Reason #1: Mexico, a Warm and Accepting Country

by Enrique (Henry) Saldana  (September 2012)

The warm and accepting ways of the Mexican people, in addition to the beauty of its beaches, diversity and richness of its culture, and ancient ruins and more, are an important part of Mexico's tourist attractions, which draw a big number of tourists each year.

The number of people visiting Mexico in 2011 was 22.67 million, growing 2% from the previous year. Mexico is ranked as the 10th most-visited country in the world, according to the World Tourism Organization.

This creates, in spite of the bad publicity resulting from the drug lord wars, an important part of Mexicos Gross National Income, since it permits Mexicans to participate in the economic impact provided by the tourism industry in the country. In addition there are increasing numbers of foreigners investing in real estate in Mexico year after year.

Unfortunately the lack of established laws and legislation, at all governmental levels, that could provide legal protection and guarantees to foreign investors, continues to hamper and overshadow any opportunities for growth, primarily in the real estate industry which is what we are concerned with in this series of articles.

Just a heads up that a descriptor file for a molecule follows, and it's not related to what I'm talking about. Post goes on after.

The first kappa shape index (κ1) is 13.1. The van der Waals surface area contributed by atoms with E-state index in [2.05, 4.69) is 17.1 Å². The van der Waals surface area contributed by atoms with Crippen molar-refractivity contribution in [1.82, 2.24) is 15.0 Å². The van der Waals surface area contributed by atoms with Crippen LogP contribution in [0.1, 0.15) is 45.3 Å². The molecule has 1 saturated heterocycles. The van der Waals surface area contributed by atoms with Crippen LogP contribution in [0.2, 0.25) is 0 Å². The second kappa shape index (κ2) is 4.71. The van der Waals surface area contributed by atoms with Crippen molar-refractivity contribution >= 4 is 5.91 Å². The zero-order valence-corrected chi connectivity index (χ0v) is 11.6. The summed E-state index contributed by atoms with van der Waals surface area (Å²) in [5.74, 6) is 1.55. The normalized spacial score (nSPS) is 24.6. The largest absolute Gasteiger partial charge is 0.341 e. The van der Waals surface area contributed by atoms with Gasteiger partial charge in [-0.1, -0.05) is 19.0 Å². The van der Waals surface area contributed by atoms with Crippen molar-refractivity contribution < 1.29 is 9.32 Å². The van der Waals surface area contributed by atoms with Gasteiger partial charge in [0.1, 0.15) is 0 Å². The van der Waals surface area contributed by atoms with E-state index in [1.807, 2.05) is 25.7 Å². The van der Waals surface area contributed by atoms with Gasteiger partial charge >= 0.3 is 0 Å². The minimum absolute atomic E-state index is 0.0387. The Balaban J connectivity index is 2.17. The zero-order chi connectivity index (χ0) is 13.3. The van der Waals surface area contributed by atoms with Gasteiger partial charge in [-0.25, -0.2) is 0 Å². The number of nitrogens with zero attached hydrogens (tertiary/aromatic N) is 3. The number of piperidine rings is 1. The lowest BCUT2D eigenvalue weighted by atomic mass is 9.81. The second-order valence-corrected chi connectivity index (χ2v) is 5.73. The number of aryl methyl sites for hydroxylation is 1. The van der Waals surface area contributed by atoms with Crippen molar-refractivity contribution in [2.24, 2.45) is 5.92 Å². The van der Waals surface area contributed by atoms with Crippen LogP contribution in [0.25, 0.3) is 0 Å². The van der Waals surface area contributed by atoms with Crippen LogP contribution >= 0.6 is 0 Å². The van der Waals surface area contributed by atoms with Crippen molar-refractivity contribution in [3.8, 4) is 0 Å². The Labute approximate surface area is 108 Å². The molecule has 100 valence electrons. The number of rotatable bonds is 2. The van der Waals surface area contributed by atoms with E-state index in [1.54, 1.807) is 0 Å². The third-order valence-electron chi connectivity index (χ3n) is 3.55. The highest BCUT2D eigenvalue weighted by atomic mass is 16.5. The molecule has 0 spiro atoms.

And here is an example of one such unfortunate experience by foreign real estate investors in Mexico:

The Peñasco Fiasco
At the end of this dusty, dirt road, half-built casitas bake in the sun a few miles from the beaches of Puerto Peñasco, Mexico, better known as Rocky Point to the tens of thousands of Arizona tourists who visit here each year. Paint peels from two of the vacant models, surrounded by nothing but sand dunes. A nearby "golf course"—void of any fairways or greens—is identifiable only by a rusty sign in the desert sand.

Across from the casitas, a weather-worn billboard advertises the luxurious amenities of a planned Mexican country club and golf resort. It's one of the few remnants of the seductive deals that enticed hundreds of Arizonans to invest millions in these now-defunct Mexican condos, casitas and hotels.

Seven years ago, throngs of Mexican pol